$35 for a double disc CD that has long since paid for itself and that I could download for free, or buy for $10 on eBay: no wonder the music industry is losing money. Fuck it, though: I need this album, now.

As an afterthought, I picked up Sonic Youth's The Destroyed Room, because I'd heard there was a 25 minute version of "The Diamond Sea" on it. One of my favourite songs of theirs, but I never much liked Washing Machine, the album it came on; I'm fussy about their work, and as important as some of their recordings have been to me (esp. Sister and Daydream Nation, and later A Thousand Leaves and Murray Street, if you're curious), I don't choose to own all of it. Bad Moon Rising has some great textures, but the songs aren't that memorable; Evol isn't cohesive enough, despite some great moments ("In the Kingdom #19" - fuck yeah!); most of Experimental Jet Set Trash and No Star seems weak, a scattered attempt to come to terms with a certain degree of success that only really finds itself on a couple of tracks ("Tokyo Eye" is killer); Goo borders on being terminally overplayed - the classic rock of the boomer's kids, and I only ever really want to revisit Lee's "Mote;" and Sonic Nurse and Rather Ripped, their last two offerings, both kinda flat out bored me (sorry). The Destroyed Room, though - b-sides and rarities. Hm. Well, why not, since I'm shopping anyhow?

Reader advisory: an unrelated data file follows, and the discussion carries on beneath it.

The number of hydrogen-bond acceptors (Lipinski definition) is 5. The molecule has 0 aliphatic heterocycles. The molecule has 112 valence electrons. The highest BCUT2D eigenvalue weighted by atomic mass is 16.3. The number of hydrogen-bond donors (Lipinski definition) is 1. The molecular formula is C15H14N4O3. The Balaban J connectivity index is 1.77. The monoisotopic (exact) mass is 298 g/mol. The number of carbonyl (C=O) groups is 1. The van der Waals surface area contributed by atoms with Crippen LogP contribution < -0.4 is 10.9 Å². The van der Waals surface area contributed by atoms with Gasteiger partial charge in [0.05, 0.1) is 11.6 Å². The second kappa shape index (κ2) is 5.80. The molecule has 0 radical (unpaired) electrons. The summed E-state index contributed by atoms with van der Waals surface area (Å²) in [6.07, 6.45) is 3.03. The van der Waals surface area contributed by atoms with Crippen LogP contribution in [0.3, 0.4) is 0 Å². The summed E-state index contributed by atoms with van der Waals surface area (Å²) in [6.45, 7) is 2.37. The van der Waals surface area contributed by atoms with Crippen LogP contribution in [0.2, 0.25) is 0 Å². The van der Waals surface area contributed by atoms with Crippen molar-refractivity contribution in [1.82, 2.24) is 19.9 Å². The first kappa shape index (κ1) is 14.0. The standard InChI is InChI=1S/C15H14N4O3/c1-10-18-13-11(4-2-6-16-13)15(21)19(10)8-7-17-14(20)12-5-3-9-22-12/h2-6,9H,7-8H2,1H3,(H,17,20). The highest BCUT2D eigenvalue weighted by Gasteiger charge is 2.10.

I go back to the cash with my Quadrophenia already bagged and add another purchase. Yes, I found everything I was looking for; no, I wouldn't like fries with that. I take it home and put it on expecting to be non-plussed, given what the liner notes describe as the improvised, jammy nature of the music thereon; I expect something a bit undercooked.